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It’s Official: Eat Cookies
Citizen Ship
Posted: September 01, 2023
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    Trinity Presbyterian School student Mary Claire Cook and Alabama Governor Kay Ivey pose with the new state cookie. (Governor’s Office/Hal Yeager)
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    The Yellowhammer cookie includes pecans, oats, and peanuts. (Governor’s Office/Hal Yeager)
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    The cookie is named after the yellowhammer bird. That state bird is also called the northern flicker. (Handout)
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    Freshly overturned peanuts lie in a field in Summerdale, Alabama. Farmers grow pecans, oats, and peanuts in the state. (AP/Mobile Register, John David Mercer)
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Alabama has over 40 state symbols. These include a state nut (pecan) and a state legume (peanut). But there was no state cookie until this summer.

It all started at Trinity Presbyterian School in Montgomery, Alabama. Fourth graders learned about their state’s history and symbols. Seniors studied government.

Two states had an official cookie at the time of the students’ research. New Mexico is wild about bizcochito (bis-co-CHEE-toe). That’s a shortbread cookie topped with cinnamon sugar. Massachusetts prefers classic chocolate chip. Alabama wasn’t on the list.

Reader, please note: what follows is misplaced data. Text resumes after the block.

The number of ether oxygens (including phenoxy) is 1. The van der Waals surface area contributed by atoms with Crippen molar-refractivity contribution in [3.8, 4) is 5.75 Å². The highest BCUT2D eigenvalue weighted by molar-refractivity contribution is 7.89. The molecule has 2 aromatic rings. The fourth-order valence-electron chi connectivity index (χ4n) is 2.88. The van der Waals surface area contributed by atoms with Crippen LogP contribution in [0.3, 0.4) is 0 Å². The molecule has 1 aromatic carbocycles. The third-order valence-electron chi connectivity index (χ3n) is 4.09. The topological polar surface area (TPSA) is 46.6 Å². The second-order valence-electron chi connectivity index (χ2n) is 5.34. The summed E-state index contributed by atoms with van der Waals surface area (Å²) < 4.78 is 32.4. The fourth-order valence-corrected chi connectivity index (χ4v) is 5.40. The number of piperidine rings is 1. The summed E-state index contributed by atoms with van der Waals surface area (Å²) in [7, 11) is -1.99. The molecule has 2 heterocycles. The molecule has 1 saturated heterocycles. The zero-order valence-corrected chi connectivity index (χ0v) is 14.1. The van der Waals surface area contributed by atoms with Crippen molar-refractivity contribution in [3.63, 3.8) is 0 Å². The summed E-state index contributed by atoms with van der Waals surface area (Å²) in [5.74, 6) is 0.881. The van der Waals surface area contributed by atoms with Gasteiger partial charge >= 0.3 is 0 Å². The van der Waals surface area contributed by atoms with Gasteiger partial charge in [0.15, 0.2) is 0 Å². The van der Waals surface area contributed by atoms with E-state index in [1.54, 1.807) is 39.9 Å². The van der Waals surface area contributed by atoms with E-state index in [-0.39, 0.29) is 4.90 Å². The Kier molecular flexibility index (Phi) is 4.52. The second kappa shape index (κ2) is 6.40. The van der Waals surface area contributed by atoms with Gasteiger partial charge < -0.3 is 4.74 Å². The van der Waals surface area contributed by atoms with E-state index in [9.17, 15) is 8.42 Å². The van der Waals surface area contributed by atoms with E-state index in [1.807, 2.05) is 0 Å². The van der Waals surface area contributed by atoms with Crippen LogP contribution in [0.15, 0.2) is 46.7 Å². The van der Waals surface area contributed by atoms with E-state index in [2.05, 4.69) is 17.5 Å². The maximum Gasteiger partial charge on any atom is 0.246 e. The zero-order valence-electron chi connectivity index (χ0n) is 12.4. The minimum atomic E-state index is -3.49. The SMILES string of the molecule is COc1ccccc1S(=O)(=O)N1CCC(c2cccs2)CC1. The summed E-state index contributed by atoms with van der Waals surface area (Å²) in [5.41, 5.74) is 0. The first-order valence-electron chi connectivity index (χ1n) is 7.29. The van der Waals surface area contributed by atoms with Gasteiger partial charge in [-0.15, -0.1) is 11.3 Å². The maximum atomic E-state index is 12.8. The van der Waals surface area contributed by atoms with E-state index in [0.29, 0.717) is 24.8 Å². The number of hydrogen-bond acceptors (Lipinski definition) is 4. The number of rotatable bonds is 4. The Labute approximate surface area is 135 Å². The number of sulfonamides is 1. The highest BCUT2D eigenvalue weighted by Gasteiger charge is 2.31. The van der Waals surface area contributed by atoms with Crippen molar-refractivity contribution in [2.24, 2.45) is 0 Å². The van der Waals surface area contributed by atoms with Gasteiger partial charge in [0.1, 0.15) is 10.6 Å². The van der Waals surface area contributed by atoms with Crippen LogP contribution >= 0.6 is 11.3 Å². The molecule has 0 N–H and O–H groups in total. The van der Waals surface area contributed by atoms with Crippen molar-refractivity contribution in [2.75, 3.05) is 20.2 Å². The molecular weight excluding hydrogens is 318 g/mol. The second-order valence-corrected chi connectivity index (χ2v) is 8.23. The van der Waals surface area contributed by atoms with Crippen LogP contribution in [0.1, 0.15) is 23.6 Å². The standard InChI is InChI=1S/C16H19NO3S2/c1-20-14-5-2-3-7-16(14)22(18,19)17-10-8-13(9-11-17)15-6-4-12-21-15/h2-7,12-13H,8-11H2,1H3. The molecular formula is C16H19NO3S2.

The students vowed to fix that shortcoming. They held a cookie contest. Fourth graders came up with 24 recipes. They gave their final products to seniors, who served as judges. Student Mary Claire Cook won with her new goody. “It’s pecans, oats, and peanuts, and it has peanut butter filling in the middle,” she says.

Seniors named her treat the Yellowhammer. No surprise. Alabama is known as the yellowhammer state. The name pays tribute to a bird also called the northern flicker. That woodpecker is the state bird.

Russell Powell was one of the senior judges. He says the winning cookie serves Alabama well. Pecans grow in Mobile and Baldwin counties. Peanuts grow in the Dothan area. Oats grow in the central part of the state.

Mary Claire added honey and powdered sugar to the peanut butter filling for good measure. Yum.

Senior students took their idea of a state cookie to a local official, Reed Ingram. He wrote a bill that the House and Senate passed. The governor signed the bill into law on June 2.

Why? It’s important to know how ideas become laws. It’s a blessing to live where people—even students—have a voice in the laws that are passed.